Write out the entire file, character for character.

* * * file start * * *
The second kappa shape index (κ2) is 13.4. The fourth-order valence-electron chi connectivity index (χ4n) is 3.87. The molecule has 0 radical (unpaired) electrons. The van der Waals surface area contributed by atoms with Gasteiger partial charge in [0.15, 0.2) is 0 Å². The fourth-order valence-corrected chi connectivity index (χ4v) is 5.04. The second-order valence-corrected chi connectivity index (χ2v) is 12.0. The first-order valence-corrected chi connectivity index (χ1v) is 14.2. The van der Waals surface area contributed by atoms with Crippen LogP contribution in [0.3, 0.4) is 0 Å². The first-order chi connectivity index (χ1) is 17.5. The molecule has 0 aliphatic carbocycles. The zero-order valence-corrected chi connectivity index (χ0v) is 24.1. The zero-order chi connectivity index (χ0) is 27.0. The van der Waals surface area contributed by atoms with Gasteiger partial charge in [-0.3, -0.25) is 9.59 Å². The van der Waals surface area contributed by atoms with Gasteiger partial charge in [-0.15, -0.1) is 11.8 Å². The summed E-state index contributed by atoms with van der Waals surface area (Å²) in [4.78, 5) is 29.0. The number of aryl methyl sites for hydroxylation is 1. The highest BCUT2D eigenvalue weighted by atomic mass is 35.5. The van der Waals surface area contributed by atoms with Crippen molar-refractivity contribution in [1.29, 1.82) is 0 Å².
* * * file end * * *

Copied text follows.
The second kappa shape index (κ2) is 13.4. The fourth-order valence-electron chi connectivity index (χ4n) is 3.87. The molecule has 0 radical (unpaired) electrons. The van der Waals surface area contributed by atoms with Gasteiger partial charge in [0.15, 0.2) is 0 Å². The fourth-order valence-corrected chi connectivity index (χ4v) is 5.04. The second-order valence-corrected chi connectivity index (χ2v) is 12.0. The first-order valence-corrected chi connectivity index (χ1v) is 14.2. The van der Waals surface area contributed by atoms with Crippen LogP contribution in [0.3, 0.4) is 0 Å². The first-order chi connectivity index (χ1) is 17.5. The molecule has 0 aliphatic carbocycles. The zero-order valence-corrected chi connectivity index (χ0v) is 24.1. The zero-order chi connectivity index (χ0) is 27.0. The van der Waals surface area contributed by atoms with Gasteiger partial charge in [-0.3, -0.25) is 9.59 Å². The van der Waals surface area contributed by atoms with Gasteiger partial charge in [-0.15, -0.1) is 11.8 Å². The summed E-state index contributed by atoms with van der Waals surface area (Å²) in [4.78, 5) is 29.0. The number of aryl methyl sites for hydroxylation is 1. The highest BCUT2D eigenvalue weighted by atomic mass is 35.5. The van der Waals surface area contributed by atoms with Crippen molar-refractivity contribution in [1.29, 1.82) is 0 Å².